The Summer Wives by Beatriz Williams

This is the newest Williams book that follows one American family in the 1950s and 1960s. I enjoyed how this story follows the different classes on one island and explores how the characters’ lives intersect. I’ve read a handful of Williams’s previous books and while I enjoyed this one, I liked some of her earlier books more. I gave this book 3 out of 5 stars and I’ll share a review here next month.

That’s it for this month! What books did you finish this month?

I am an affiliate with IndieBound and as such, receive a tiny commission should you choose to click through any of the above links and purchase the book(s). Thank you for supporting A Word is Power!

Reading Wrap Up: May 2018

Hi, readers!

It’s that time again! Today I’m sharing my reads from this past month as May comes to a close. In my May TBR post, I shared my goal to read books written by authors of color only. I did not accomplish that goal, mainly because I eventually realized many of the books I wanted to read this month were darker in tone and content. You can read a bit more about that in this post. All in all I still had a pretty great reading month! I’ll first share this month’s reading stats and then move on to highlight the books themselves.

This month I read…

Books: 8

Books by women: 8 / 8

Books by PoC: 2 / 8

Favorite pick of the month: The Map of Salt and Stars by Jennifer Zeynab Joukhadar

Now, onto the books!

The Astonishing Color of After by Emily X.R. Pan

A lot of people loved this book but unfortunately I was not one of them. The imagery and use of color in this story is beautiful. Astonishing Color addresses depression, suicide, and grief and I had a difficult time connecting with the story as a result of my personal experiences with these topics. I gave this book 3 out of 5 stars and you can read my review here.

By the Book by Julia Sonneborn

Looking for a Jane Austen retelling? Sonneborn did a great job of reimagining and modernizing Persuasion, which is a fantastic Austen book. This retelling is super cute and fun, and Sonneborn is clearly a big fan of both Austen and Persuasion. I would definitely recommend this for Austen fans, as well as to anyone looking for a quick and breezy summer read. I gave this book 3 out of 5 stars.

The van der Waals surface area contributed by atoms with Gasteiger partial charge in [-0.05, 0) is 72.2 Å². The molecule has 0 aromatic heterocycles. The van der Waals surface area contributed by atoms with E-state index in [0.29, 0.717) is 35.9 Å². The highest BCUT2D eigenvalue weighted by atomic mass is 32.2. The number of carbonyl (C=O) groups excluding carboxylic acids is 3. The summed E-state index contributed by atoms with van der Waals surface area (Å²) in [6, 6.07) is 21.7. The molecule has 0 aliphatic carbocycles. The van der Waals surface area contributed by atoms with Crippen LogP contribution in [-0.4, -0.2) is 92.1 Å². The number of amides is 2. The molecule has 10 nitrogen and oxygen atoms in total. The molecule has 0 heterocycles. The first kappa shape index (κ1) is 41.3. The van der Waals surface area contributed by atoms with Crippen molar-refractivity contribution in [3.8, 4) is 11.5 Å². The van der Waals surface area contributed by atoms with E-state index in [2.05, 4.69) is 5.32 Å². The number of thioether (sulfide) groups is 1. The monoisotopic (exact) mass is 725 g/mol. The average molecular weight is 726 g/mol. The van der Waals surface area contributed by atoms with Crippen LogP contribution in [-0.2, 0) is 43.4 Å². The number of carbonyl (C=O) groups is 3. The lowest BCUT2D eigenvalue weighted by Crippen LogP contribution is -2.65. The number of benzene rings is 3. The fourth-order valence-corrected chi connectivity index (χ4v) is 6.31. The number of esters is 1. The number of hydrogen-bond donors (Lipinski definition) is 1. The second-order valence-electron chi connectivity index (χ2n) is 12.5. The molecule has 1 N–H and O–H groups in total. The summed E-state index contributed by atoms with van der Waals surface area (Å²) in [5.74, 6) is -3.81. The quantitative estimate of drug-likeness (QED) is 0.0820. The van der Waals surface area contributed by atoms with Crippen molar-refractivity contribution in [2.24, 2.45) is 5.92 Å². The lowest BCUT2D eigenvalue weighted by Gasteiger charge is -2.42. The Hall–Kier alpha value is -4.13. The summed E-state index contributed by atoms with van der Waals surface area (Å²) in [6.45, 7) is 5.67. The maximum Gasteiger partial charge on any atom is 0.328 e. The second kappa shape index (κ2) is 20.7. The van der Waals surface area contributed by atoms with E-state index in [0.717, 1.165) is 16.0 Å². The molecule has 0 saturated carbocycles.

Do You Want to Start a Scandal by Tessa Dare

I think Tessa Dare is quickly becoming my favorite romance writer! This is a fun and charming read with a hilarious premise that I refuse to spoil. Also, there’s a mystery! The characters are realistic, endearing, and hilarious. I flew through this story and was quite bummed when it ended. I gave this book 4 out of 5 stars.

The Map of Salt and Stars by Jennifer Zeynab Joukhadar

This story is absolutely beautiful. The writing is incredible. I would actually stop and reread passages just to appreciate the language better. This is a beautiful story about family that I can’t stop recommending! I gave this book 4 out of 5 stars and you can read my review here.

Romancing the Duke by Tessa Dare

This was the book to burst me out of my depressing book slump! Romancing the Duke is a quick and easy read. I finished it over the course of a day. This book had some surprising plot twists and nice renditions of genre cliches. I gave this book 5 out of 5 stars and you can read my full review here.

A Rule Against Murder by Louise Penny

Yay, Louise Penny! This is the fourth book in Penny’s famed series following Chief Inspector Armand Gamache. A Rule Against Murder offered a quaint change of pace from the previous novels set in Three Pines. I enjoyed the new characters in this story, as well as Penny’s usual insightful commentary on people, the world, and ethics. I gave this book 4 out of 5 stars.

You Think It, I’ll Say It by Curtis Sittenfeld

This short story collection is Reese Witherspoon’s book club pick for May. And it was so great! I previously read Sittenfeld’s book Prep and after reading this collection, I know want to read her backlist. These stories are insightful, witty, relevant, and engaging. I can honestly say I enjoyed every single one. I gave this book 4 out of 5 stars and will share a review soon.